The definition of a “service-disabled veteran-owned small business” would be standardized under a new bill introduced by Senators Angus King and Richard Burr.
The King-Burr bill, S.2334, could resolve a serious problem: under current law, the requirements to qualify as a SDVOSB vary (in some cases, significantly) depending on whether an acquisition falls under the VA’s SDVOSB rules or the SBA’s SDVOSB rules.
The King-Burr bill also directs the GAO to study whether it is practical to implement a Government-wide SDVOSB verification system.
The King-Burr bill amends the VA’s statutory authority to require the VA to use the SDVOSB definition found in the Small Business Act. The apparent intent is to prohibit the VA from using its own criteria to determine who qualifies as a SDVOSB. Instead, the VA would be required to use the same criteria used by the SBA. If adopted, the legislation could render obsolete the VA’s current SDVOSB regulatory requirements, including the requirements for “ownership” in 38 C.F.R. 74.3 and “control” in 38 C.F.R. 74.4.
I am on record that the Government should use a single set of rules in determining whether a company qualifies as a SDVOSB. It makes no sense that a company might qualify as a SDVOSB for a VA set-contract but not for a SDVOSB set-aside under the SBA’s rules, or vice versa.
My only hesitation with the King-Burr proposal is that the SBA’s SDVOSB eligibility rules are not particularly well-developed. Say what you will about the VA’s SDVOSB regulations (and believe me, plenty has been said), but the VA’s regulations provide a lot of detail about the eligibility requirements. Not so under the SBA’s SDVOSB regulations, which leave much more room for interpretation. I wonder whether, if the King-Burr bill becomes law, the VA CVE might interpret the SDVOSB eligibility rules quite differently than they are interpreted by the SBA.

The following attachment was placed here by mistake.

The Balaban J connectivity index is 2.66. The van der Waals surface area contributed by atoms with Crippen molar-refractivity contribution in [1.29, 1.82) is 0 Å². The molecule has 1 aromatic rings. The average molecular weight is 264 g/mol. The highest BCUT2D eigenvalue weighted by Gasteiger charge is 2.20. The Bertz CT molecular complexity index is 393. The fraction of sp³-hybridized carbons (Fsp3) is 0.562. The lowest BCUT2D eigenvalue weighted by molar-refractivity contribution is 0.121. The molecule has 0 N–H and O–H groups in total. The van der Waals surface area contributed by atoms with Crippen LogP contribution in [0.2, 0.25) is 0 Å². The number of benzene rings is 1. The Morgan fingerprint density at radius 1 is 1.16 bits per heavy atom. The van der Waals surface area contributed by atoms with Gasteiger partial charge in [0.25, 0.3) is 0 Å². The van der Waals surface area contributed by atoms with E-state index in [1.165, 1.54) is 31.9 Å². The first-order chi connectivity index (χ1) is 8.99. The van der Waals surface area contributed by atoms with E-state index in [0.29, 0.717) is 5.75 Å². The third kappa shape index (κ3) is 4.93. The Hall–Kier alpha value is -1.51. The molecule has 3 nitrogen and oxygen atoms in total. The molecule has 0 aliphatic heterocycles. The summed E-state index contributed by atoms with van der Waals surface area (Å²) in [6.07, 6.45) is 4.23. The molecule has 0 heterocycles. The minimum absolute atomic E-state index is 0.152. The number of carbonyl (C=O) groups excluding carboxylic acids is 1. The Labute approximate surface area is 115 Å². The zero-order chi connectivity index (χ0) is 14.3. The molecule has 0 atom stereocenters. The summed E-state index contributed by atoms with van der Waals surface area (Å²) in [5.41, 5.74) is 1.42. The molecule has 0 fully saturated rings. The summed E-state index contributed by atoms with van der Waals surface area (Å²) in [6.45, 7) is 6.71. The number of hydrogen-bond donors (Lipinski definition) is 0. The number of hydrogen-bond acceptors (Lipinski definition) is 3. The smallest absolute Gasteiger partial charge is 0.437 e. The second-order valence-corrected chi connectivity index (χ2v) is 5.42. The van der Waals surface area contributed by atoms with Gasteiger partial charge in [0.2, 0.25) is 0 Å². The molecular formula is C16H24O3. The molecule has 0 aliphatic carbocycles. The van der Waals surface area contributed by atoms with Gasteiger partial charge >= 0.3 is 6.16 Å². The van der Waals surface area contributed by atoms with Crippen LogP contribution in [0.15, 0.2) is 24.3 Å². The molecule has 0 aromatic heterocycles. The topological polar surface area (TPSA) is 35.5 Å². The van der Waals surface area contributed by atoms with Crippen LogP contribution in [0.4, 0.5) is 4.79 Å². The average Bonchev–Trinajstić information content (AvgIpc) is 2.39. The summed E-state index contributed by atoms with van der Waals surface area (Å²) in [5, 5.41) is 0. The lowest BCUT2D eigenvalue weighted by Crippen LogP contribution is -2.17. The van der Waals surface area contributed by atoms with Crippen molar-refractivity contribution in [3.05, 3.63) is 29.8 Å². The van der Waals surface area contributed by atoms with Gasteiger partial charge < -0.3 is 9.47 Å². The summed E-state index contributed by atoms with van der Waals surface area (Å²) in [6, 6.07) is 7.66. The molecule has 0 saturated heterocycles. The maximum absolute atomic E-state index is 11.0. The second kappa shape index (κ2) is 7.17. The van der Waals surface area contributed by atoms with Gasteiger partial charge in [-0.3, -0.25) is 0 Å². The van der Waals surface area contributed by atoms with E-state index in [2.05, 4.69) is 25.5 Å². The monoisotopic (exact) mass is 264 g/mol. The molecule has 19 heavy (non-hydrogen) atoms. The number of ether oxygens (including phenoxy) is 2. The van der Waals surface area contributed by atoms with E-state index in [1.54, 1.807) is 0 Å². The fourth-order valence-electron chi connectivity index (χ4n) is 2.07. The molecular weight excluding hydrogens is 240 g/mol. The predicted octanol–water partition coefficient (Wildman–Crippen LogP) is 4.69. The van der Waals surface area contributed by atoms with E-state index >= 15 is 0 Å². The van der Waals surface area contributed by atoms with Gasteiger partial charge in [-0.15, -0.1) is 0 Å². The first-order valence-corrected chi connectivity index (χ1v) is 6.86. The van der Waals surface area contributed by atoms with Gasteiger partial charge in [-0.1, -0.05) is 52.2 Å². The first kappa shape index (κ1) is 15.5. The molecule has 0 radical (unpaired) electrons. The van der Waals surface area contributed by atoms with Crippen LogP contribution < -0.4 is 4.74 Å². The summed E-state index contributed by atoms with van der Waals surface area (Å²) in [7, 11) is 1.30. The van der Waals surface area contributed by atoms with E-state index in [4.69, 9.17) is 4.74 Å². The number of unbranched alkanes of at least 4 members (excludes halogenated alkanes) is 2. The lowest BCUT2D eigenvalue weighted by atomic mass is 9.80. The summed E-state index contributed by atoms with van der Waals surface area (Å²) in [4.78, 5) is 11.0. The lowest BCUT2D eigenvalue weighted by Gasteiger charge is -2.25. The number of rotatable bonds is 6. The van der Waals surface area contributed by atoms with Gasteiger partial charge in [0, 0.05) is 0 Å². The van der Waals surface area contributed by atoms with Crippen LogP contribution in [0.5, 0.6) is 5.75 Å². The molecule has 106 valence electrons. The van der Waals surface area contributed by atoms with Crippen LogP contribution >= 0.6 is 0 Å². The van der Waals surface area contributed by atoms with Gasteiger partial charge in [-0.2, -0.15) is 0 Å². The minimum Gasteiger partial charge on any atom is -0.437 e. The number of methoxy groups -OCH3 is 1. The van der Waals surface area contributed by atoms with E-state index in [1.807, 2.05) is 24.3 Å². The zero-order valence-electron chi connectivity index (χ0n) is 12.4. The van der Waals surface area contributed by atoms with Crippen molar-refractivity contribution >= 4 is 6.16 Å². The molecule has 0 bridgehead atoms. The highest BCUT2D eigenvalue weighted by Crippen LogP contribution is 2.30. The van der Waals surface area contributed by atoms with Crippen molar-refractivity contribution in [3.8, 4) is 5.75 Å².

That concern aside, the move toward a consolidated SDVOSB definition ought to be welcomed by SDVOSBs. Even if the King-Burr solution does not prove to be perfect, it is a strong step in the right direction.
The King-Burr bill also directs the GAO to study whether a Government-wide SDVOSB verification system can be implemented. Senators King and Burr do not take sides in the debate over whether the VA or SBA is better-suited to conduct a SDVOSB verification program; the bill directs the GAO to examine both agencies’ ability to implement Government-wide SDVOSB verification.
With respect to Government-wide verification, the King-Burr bill does nothing more than order a GAO study. However, if the GAO were to conclude that Government-wide SDVOSB verification is feasible, I think it would be difficult for Congress to ignore the GAO’s recommendation. I have long believed that Government-wide SDVOSB verification is inevitable; the only question is when. If the King-Burr bill becomes law, Government-wide SDVOSB verification may be a reality in the next several years.
I will keep close tabs on the King-Burr bill and its progress in the Senate. Stay tuned.